Politics jeopardizes state's hungry
Earlier this week, Senators Scott Brown and John Kerry proved that it is possible for Republicans and Democrats to rise above partisan politics to protect our most vulnerable citizens -- children, elders and people with disabilities -- from hunger and the risk of it due to no fault of their own during these troubling times. Both senators voted against harmful amendments to the Farm Bill that would cut essential SNAP benefits, formerly called food stamps. Two of these amendments were defeated, but unfortunately, one passed which will have the effect of cutting SNAP benefits by as much as $70 a month for about 100,000 people across Massachusetts.
More than 40 million people nationally, and 800,000 in Massachusetts, rely on SNAP benefits to put food on their tables. Without a strong SNAP program, The Food Bank of Western Massachusetts and other food banks across the country simply would not have enough emergency food to make up for the gap created by deep SNAP budget cuts. Food banks were never designed to meet the persistent chronic need for emergency food we’re facing by so many people in our region and across the country.
More than 110,000 people in Western Massachusetts de pend on the food we get from federal and state emergency food as well as donated food from the food industry and local farmers. As it stands now, food provided to The Food Bank from the federal government is down 50 percent in our region compared to last year.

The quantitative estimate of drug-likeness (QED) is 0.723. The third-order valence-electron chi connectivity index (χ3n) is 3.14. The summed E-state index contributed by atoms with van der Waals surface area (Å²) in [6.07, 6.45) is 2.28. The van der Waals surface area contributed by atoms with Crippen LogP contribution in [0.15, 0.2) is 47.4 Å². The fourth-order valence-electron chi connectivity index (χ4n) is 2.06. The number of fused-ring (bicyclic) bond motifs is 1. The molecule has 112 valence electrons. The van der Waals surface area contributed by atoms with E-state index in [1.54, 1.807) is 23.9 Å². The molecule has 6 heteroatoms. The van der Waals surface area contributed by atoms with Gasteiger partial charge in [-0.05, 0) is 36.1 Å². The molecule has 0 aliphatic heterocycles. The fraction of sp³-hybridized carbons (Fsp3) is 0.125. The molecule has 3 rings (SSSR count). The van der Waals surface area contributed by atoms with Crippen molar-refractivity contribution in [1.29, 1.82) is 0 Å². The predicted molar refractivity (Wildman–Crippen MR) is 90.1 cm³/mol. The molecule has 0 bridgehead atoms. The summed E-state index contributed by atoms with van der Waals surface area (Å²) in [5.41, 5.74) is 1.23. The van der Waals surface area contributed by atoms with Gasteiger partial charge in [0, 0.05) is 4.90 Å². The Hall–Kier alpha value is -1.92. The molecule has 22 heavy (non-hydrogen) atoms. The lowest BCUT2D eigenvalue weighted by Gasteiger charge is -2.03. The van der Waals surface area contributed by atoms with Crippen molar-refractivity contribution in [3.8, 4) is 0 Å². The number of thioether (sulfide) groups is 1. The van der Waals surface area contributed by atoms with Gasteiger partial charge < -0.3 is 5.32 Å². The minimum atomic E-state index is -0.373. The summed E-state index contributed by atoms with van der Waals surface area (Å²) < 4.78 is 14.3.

No one should go hungry in Massachusetts or America, yet far too many children go to school hungry, far too many elders are forced to choose between paying for prescription medicine or food, and increasing numbers of working families can’t afford basic household expenses like paying for heat and food in the same month.
It takes an entire community to assure that everyone has nutritious food regardless of their circumstances. Fortu nate ly, we have thousands of volunteers, and food and fund donors who make it possible for us to get more than 6 million meals a year into the hands of our neighbors in need through our region’s network of local pantries, meal sites, shelters and other partners. Nevertheless, we must protect smart government programs like SNAP and other nutrition and farm programs in the Farm Bill that have been proven effective at keeping hunger at bay and promoting food security for households and communities. Our senators showed us and others in Congress that preventing hunger takes political will.
The writer is the executive director, The Food Bank of Western Massachusetts.